For me, responding to this is difficult. I’ve never been a huge Vika fan, but I’ve never thought her as the scum of the earth, and really respect her game and think she’s great for the game. I also think I’m a highly competitive person and am definitely into finding ways of pumping myself up in intense, competitive situations.

However, no one wants a sore winner, and no one wants a sore loser either. Yet Vika falls into a strange spot here, being injured before the incident, and during the incident that led to her retirement. There is no “code of retirement ethics for an opponent” in other sports. In tennis, it’s unwritten. How many people have chirped on Justine for retiring in a slam final? Or for players retiring down a set and 0-4 or 0-5? “What the hell, just stand there and finish it out.”

In other words, I’m not going to sit here and tell that what Vika did was totally acceptable, or completely slimey. Simply, we should stop and think about what happened, and the players that have muttered similar words either undetected by cameras, or on non-show courts. I don’t know. Maybe it was unsportsmanlike, maybe it was in the heat of battle, or maybe it falls on the thin line between.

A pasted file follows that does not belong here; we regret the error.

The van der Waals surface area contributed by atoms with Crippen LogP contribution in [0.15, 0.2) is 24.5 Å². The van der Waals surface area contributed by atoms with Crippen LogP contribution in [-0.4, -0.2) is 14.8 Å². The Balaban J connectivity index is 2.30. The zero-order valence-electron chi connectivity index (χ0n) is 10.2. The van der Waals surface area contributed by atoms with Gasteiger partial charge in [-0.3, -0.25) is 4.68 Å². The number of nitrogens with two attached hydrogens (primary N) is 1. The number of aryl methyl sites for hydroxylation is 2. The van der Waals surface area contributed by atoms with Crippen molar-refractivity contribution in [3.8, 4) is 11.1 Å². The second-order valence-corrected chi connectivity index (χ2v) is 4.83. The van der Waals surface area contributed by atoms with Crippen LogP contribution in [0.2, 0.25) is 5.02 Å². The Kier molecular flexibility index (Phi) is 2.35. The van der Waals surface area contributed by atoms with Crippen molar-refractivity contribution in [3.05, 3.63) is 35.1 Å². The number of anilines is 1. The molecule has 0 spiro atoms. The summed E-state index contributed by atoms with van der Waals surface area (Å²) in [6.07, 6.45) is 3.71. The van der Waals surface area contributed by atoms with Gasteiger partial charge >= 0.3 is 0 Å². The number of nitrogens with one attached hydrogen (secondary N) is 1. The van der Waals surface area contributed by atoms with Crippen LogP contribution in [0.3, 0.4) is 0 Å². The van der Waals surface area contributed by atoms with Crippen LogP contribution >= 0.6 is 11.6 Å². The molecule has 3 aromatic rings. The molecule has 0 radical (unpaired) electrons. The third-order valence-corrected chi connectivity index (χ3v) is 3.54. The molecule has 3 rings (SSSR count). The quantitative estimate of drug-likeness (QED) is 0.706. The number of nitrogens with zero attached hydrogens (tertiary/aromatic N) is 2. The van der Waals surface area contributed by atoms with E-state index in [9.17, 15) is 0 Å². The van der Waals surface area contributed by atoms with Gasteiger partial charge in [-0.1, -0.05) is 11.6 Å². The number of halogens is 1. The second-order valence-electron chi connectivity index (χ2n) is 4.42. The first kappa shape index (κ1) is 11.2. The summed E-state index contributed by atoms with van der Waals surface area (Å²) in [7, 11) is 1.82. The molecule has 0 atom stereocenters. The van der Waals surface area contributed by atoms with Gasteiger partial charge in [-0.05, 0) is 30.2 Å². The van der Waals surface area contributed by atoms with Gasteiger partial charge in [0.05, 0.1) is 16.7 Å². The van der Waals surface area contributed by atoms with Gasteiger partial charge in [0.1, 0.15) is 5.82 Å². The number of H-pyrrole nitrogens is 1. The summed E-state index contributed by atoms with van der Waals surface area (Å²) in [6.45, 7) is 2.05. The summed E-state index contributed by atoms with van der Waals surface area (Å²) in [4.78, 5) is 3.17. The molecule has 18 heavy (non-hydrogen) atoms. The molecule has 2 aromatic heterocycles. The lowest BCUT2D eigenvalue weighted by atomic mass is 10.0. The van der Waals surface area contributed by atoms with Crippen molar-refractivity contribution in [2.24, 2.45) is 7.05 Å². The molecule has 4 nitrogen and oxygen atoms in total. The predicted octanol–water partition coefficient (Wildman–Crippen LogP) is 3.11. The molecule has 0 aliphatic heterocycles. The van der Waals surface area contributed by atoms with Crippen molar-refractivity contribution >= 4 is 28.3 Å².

Get Well Soon

Posted by Ana under: USO, Vika

3 Sep 2010


I don’t think I’ve ever seen something like what happened to Vika.
Ana was playing at the same time, so I wasn’t paying much attention to the other matches. All of the sudden people on twitter started talking about her, so I went to check it out.